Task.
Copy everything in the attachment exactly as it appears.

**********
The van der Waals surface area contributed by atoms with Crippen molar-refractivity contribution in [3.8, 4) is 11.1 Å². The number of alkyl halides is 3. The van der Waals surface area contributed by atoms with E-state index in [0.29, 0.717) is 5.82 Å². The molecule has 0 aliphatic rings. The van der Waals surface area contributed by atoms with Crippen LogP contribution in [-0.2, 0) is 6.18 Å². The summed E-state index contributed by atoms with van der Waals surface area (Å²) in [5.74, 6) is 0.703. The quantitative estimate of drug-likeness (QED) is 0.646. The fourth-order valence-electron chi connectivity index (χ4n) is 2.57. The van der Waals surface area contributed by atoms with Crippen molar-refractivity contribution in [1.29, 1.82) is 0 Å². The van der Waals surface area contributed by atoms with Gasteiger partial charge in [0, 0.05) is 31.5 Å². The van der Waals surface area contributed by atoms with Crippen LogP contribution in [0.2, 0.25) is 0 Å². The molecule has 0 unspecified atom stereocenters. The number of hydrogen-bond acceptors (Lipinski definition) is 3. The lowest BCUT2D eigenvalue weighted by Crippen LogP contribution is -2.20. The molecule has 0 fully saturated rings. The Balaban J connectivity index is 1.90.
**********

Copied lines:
The van der Waals surface area contributed by atoms with Crippen molar-refractivity contribution in [3.8, 4) is 11.1 Å². The number of alkyl halides is 3. The van der Waals surface area contributed by atoms with E-state index in [0.29, 0.717) is 5.82 Å². The molecule has 0 aliphatic rings. The van der Waals surface area contributed by atoms with Crippen LogP contribution in [-0.2, 0) is 6.18 Å². The summed E-state index contributed by atoms with van der Waals surface area (Å²) in [5.74, 6) is 0.703. The quantitative estimate of drug-likeness (QED) is 0.646. The fourth-order valence-electron chi connectivity index (χ4n) is 2.57. The van der Waals surface area contributed by atoms with Crippen molar-refractivity contribution in [1.29, 1.82) is 0 Å². The van der Waals surface area contributed by atoms with Gasteiger partial charge in [0, 0.05) is 31.5 Å². The van der Waals surface area contributed by atoms with Crippen LogP contribution in [0.2, 0.25) is 0 Å². The molecule has 0 unspecified atom stereocenters. The number of hydrogen-bond acceptors (Lipinski definition) is 3. The lowest BCUT2D eigenvalue weighted by Crippen LogP contribution is -2.20. The molecule has 0 fully saturated rings. The Balaban J connectivity index is 1.90.